After a square surrounded by late-Roman porticoes, pass through the main gate to Ancient Delphi and continue on to the Sacred Way, the approach to the Altar of Apollo. Walk between building foundations and bases for votive dedications, stripped now of ornament and statue, mere scraps of what was one of the richest collections of art and treasures in antiquity. Thanks to the 2nd-century AD writings of Pausanias, archaeologists have identified treasuries built by the Thebans, the Corinthians, the Syracusans, and others—a roster of 6th- and 5th-century BC powers. The Treasury of the Athenians, on your left as you turn right, was built with money from the victory over the Persians at Marathon. The Stoa of the Athenians, northeast of the treasury, housed, among other objects, an immense cable with which the Persian king Xerxes roped together a pontoon bridge for his army to cross the Hellespont from Asia to Europe.
The Temple of Apollo visible today (there
were three successive temples built on the site) is from the 4th century BC. Although ancient sources speak of a chasm within, there is no trace of that opening in the earth from which emanated trance-inducing vapors. Above the temple is the well-preserved theater, which seated 5,000. It was built in the 4th century BC, restored in about 160 BC, and later was restored again by the Romans. From a sun-warmed seat on the last tier, you see a panoramic bird's-eye view of the sanctuary and the convulsed landscape that encloses it. Also worth the climb is the view from the stadium still farther up the mountain, at the highest point of the ancient town. Built and restored in various periods and cut partially from the living rock, the stadium underwent a final transformation under Herodes Atticus, the Athenian benefactor of the 2nd century AD. It lies cradled in a grove of pine trees, a quiet refuge removed from the sanctuary below and backed by the sheer, majestic rise of the mountain. Markers for the starting line inspire many to race the length of the stadium.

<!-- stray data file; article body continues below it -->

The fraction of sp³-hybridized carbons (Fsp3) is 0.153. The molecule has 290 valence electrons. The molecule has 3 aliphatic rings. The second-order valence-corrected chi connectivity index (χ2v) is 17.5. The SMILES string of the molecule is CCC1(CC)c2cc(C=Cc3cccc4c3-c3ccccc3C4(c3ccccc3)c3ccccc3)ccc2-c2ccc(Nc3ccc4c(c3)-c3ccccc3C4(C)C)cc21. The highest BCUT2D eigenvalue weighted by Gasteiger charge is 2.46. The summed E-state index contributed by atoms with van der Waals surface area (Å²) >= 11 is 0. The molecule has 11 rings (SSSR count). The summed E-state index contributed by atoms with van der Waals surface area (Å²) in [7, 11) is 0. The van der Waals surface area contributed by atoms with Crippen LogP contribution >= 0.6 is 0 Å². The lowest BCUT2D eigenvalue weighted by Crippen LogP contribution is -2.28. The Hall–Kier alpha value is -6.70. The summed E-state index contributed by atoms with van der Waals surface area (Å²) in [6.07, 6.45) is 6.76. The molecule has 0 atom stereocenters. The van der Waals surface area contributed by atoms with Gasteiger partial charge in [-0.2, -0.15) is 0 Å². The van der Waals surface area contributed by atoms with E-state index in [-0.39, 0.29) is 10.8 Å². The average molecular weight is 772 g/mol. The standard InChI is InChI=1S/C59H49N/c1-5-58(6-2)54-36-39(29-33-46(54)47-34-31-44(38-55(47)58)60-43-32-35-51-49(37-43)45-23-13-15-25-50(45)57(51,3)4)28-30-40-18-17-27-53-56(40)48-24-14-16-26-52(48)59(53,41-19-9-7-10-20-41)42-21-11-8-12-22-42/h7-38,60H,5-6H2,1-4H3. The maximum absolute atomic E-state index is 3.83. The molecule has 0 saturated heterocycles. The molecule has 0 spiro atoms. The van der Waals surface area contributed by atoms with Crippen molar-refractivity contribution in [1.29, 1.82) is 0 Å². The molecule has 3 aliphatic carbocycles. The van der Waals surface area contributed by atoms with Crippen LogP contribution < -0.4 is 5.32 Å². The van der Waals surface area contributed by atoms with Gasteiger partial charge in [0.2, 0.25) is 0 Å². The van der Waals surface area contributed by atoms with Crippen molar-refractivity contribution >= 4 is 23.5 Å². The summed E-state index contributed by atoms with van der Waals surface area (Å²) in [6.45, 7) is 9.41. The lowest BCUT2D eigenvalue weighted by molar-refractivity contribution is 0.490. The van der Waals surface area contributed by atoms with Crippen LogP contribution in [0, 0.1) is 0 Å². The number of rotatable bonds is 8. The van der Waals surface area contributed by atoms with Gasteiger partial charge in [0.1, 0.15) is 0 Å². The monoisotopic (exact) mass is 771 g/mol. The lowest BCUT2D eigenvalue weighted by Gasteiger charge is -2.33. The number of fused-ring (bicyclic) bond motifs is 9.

Road to Arachova, immediately east of modern Delphi, Delphi, 33054, Greece